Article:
David Cameron and other prominent unionists have accused Alex Salmond of desperation over his decision to question the future of the NHS in Scotland if it stays in the UK in recent days.
The first minister’s argument is that the Scottish health budget could be hit in future if the UK equivalent is cut. The problem, say his detractors, is that health is devolved and its budget is within the gift of the Scottish government. We asked our panel who was right.
John McKendrick, Senior Lecturer, Glasgow Caledonian University
When viewed through a global lens, health services north and south of the border share many more similarities than they exhibit differences. Our nearest neighbours geographically are also our nearest neighbours in terms of health service provision. But since devolution, there has been more divergence in health policy, none more evident than in 2011 when Scotland joined Wales (2007) and Northern Ireland (2010) to abolish prescription charges. In recent years, rhetoric surrounding the direction of travel seems to have been diverging apace, with only minority voices supporting a greater role for the private sector north of the border (even if spend contracted out from public to private sector has also increased in Scotland in recent years).
In the longer term, these gaps might well widen. The mixed economy in the NHS down south will probably ramp up as the years go on. If this eventually leads to less public spending on the NHS south of the border, the financing rules for the UK’s other nations under the Barnett formula would mean that there would be less money to spend on health here. This is more of a hypothetical than a real threat in the short term, but it’s perfectly legitimate to raise the issue in this referendum debate.
Is it realistic for the Scottish government to avoid going down the same route as England? It is certainly true that there will be increasing demands upon the public purse. Partly this is demographic, because of the ageing population, and partly technological as treatment possibilities keep improving.
But the principles are important here. There appears to be more commitment in Scotland to a health service that is free at the point of delivery. We don’t like it when that begins to unravel. Obviously plenty of people believe in a public health service down south too, but there are many others who want it scaled back, whether for ideological or pragmatic reasons. The tenor of the debate is different in Scotland.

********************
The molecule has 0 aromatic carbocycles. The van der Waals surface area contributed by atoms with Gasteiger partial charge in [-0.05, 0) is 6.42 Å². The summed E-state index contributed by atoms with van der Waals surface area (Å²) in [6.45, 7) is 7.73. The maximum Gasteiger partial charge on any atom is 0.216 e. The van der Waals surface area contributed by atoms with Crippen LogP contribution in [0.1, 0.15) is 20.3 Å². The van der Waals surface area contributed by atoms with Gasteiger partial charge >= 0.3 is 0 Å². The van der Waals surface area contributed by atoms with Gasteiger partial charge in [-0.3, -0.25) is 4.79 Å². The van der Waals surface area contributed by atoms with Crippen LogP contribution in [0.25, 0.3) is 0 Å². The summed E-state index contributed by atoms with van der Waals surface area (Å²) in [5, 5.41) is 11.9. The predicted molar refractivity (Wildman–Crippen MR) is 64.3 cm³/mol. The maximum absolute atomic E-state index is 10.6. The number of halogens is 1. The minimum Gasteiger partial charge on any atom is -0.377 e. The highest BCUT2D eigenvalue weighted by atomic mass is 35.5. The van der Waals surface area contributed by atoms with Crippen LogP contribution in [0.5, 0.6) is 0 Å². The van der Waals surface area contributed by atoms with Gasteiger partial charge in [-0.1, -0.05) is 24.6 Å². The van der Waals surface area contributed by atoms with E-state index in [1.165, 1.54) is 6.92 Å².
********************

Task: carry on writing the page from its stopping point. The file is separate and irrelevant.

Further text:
The SNP government can point to the fact that it has done some things differently. It has found a way to afford this within current budget constraints. So when tough decisions have to be made in future, this indicates that health spending might be protected in Scotland. Of course, whether the SNP would control the government in an independent Scotland is another question entirely.
Yet some polls suggest that more GPs and hospital doctors are inclined to vote no. But polls tend to suggest that that the intention to vote no is stronger for people from their income bracket. It would be interesting to see how their views compared with comparable professions such as lawyers or accountants. The SNP’s support for health is such that I would speculate that doctors and other health professionals might be less inclined to fear independence than those working in other professions.
I am surprised the yes campaign has not made more of the NHS before now. It may be because they wanted to concentrate on the positives of independence rather than the negatives of staying together. Circumstances – specifically, the hit the yes campaign is taking on the currency issue – may be dictating that they cannot afford not to engage the no campaign on their terms.
David McCausland, Head of Economics, University of Aberdeen
The Barnett formula implies that if funding were cut in England, then funding would be cut in Scotland, too. That much is true. But there is nothing to say that NHS spending will be cut, in fact quite the opposite.
Spending on health is likely to increase. Despite concerted attempts to contain health spending, pressures from both an increasing population through in-migration together with an ageing population have meant that demands for health spending have increased and are forecast to continue to do so.
The UK as a whole spends roughly one-twelfth (8%) of our national income on the NHS, compared to one-twentieth (5%) in the 1980s. This is forecast to continue as the population increases and ages. It is also irrelevant whether this spending is internally to NHS institutions or buying care from private providers – it all comes from the same budget.
Thus if the NHS in England were to choose to buy more services from the private healthcare sector, it would not affect the overall budget, and thus not affect funding to Scotland through the Barnett formula. Moreover, such use of private providers is not inconsistent with a public healthcare system focused on the delivery of quality to the patient – for example the Nordic comparator Sweden also uses the private sector (though it has consistently spent more: 9% of GDP since the 1980s).
So Salmond is right only as far as his observations go on the mechanics of the Barnett formula. But he is in all likelihood wrong to imply that NHS spending will be cut in England – most sensible predictions are that it will rise. And he is also playing with emotions in implying that increased use of the private healthcare sector in delivering NHS services would have any impact through the Barnett formula – it won’t. Therefore it is unsurprising that GPs and hospital doctors, like the rest of the population, have not been persuaded by the arguments of the yes campaign.
The authors do not work for, consult to, own shares in or receive funding from any company or organisation that would benefit from this article. They also have no relevant affiliations.